It’s also important to understand how co-ops are managed. Along with your shares in the corporation, you have the right to vote for members of the board of directors. In fact, the members of the board will all be fellow shareholders. This puts you in a unique legal situation. On the one hand, you’re a tenant. On the other hand, as a company shareholder, you’re also the landlord. Regardless, the legal system governs co-ops and shareholders according to standard landlord-tenant law.
Keep in mind that there are specific financial requirements to joining a co-op. Most corporations will require a certain minimum income, as well as a minimum lease term before they’ll sell you any shares. You’ll also have to meet with at least some board members in person. On your end, you’ll want to do your due diligence, just as you would when buying a home or purchasing a stock.
How Do Bylaws Affect Co-ops?
Bylaws are rules that govern how the co-op operates, separate from the proprietary leases. A proprietary lease is essentially a landlord-tenant agreement between the shareholder and the corporation. On the other hand, the bylaws define the rules of the cooperative corporation itself.
Bylaws will govern how board members are elected, how often they’re elected, and who is eligible. They’ll outline organizational rules, such as how often the board must meet and how many members constitute a quorum. There will be rules for various subcommittees, outlining their specific authority and responsibilities to the board.
There may also be special bylaws governing board members. Typically, board members will be banned from granting themselves compensation from the corporation. There will also be rules regarding conflicts of interest. Basically, the bylaws ensure that the corporation functions in an effective, transparent manner.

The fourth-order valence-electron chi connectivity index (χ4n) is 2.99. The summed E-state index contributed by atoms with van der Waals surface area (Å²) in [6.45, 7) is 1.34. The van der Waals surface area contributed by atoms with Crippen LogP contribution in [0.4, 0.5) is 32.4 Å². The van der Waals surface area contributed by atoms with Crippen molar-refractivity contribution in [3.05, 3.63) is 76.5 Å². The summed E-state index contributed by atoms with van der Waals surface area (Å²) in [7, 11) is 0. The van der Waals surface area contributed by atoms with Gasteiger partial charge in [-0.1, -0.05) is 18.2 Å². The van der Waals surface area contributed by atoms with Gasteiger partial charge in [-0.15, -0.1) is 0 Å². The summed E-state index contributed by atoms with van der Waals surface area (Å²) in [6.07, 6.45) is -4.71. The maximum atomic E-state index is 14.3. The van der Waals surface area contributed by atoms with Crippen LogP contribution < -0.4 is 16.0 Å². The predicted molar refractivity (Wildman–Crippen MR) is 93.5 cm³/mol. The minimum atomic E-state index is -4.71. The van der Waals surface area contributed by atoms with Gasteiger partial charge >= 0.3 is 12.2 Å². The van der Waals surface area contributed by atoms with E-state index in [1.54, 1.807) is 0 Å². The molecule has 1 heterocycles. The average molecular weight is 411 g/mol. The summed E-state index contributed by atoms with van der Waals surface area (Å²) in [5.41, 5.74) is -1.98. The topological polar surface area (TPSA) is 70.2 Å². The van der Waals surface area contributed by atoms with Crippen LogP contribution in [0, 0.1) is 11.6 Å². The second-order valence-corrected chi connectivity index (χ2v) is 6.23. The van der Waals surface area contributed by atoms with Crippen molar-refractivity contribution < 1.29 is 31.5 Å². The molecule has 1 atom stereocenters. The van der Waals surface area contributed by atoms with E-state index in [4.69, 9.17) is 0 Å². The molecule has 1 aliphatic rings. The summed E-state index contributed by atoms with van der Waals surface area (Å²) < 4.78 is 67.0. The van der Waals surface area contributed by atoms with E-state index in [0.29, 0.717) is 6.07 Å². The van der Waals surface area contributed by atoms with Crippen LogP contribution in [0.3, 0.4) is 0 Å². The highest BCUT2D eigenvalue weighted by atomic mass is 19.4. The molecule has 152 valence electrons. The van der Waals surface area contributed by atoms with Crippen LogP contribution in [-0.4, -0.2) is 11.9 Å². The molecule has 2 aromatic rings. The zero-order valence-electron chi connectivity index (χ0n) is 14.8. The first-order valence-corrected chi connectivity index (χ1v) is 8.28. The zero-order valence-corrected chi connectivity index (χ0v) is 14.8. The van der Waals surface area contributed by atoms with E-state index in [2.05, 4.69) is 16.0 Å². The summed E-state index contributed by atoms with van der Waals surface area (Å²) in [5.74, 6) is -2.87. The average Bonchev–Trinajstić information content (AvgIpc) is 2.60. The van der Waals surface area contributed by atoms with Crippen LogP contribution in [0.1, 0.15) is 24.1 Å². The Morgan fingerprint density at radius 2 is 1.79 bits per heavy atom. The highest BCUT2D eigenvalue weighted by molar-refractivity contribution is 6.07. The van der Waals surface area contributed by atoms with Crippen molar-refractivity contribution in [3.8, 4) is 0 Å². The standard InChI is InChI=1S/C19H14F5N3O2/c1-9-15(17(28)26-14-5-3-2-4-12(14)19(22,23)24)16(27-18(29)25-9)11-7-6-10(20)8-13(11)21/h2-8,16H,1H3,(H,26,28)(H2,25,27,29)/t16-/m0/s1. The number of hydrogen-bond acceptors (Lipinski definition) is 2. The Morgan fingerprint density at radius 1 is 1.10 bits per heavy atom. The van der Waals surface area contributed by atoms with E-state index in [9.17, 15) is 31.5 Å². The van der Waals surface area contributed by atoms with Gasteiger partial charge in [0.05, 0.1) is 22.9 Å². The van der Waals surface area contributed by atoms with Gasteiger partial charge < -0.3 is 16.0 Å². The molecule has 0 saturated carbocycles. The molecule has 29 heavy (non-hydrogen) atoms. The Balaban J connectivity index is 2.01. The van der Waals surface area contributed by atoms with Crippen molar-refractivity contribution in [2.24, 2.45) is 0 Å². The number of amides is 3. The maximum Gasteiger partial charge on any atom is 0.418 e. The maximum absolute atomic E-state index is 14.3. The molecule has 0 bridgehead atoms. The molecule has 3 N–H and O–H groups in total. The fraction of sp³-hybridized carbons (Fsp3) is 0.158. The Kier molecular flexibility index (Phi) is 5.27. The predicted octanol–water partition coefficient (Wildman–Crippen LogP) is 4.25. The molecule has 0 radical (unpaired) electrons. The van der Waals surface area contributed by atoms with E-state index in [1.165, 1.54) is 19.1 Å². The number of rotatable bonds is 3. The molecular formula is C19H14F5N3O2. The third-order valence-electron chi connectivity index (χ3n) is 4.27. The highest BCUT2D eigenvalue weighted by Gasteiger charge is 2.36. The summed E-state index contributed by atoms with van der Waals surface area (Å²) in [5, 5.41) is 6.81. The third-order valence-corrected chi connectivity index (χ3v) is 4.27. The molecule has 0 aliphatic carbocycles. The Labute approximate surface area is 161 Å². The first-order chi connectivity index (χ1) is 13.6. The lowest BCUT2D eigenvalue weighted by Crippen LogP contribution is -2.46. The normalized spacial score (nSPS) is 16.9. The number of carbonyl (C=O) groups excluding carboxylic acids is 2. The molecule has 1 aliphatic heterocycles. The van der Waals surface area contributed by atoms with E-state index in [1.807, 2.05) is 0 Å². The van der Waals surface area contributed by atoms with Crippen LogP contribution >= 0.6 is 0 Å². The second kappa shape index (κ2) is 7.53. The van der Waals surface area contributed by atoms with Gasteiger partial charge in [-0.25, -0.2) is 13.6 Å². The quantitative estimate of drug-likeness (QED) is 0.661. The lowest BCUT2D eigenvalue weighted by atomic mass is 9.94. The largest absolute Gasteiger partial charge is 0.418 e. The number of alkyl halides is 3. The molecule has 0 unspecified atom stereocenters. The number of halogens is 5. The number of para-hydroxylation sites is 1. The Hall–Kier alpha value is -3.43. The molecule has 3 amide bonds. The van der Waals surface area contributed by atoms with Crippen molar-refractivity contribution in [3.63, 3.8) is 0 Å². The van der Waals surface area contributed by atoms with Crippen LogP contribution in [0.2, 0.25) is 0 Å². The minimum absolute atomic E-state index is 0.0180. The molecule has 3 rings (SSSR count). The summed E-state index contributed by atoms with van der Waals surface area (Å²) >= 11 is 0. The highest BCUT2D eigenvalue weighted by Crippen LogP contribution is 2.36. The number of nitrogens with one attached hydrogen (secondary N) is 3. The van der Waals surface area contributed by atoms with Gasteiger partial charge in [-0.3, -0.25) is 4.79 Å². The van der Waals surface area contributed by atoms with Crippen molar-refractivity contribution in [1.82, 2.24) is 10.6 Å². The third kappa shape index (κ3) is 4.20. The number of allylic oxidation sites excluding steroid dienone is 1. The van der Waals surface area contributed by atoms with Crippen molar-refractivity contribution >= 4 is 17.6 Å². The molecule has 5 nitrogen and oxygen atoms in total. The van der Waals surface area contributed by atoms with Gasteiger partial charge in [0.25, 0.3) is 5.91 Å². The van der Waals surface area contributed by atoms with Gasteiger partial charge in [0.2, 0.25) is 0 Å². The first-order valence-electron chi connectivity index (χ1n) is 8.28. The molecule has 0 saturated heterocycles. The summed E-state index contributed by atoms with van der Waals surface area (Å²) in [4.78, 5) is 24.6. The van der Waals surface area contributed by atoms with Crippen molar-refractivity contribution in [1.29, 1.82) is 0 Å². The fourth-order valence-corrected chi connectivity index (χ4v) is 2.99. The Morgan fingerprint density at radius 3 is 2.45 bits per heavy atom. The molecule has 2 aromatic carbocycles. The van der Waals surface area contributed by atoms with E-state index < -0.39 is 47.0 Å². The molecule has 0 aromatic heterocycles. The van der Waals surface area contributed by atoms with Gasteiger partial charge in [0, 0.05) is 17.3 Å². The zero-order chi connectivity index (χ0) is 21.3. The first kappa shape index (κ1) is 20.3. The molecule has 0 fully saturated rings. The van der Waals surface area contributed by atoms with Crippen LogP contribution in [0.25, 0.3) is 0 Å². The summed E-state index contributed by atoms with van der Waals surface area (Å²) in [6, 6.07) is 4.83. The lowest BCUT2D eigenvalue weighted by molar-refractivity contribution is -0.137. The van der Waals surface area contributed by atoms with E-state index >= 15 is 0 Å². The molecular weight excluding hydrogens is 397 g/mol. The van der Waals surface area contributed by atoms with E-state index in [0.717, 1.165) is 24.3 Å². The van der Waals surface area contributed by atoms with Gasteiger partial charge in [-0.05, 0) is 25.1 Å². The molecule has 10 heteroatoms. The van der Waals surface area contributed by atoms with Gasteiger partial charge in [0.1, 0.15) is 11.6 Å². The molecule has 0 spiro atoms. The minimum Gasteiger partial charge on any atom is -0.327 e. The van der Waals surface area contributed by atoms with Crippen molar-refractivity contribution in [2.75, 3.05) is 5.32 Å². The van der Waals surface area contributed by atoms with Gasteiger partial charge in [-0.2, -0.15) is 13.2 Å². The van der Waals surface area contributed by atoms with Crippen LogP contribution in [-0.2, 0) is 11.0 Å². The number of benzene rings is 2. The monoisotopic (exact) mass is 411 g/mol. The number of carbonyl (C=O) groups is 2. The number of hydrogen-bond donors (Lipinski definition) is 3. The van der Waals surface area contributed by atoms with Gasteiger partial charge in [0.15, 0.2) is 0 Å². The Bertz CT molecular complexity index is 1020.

What Is A Proprietary Lease Example?
So, how might you utilize a proprietary lease to your advantage?
Let’s say your upstairs neighbor has a leaky toilet that’s dripping through your ceiling. The proprietary lease will either require building maintenance to fix the toilet or require the upstairs tenant to have their toilet repaired. If you have issues getting the toilet fixed, you could cite the maintenance terms of the lease in your argument to the board.
Another good example is noise restrictions. Most bylaws will prohibit excessive noise during certain hours. If your neighbors are hosting a loud party until 2 in the morning, you can complain to the board.
A proprietary lease is an important document both for tenants and for cooperative corporations. For the corporation, it provides the same protections a standard lease provides to a traditional landlord. For the tenants and shareholders, it provides the peace of mind that your legal house is in order, with all your rights and responsibilities clearly outlined.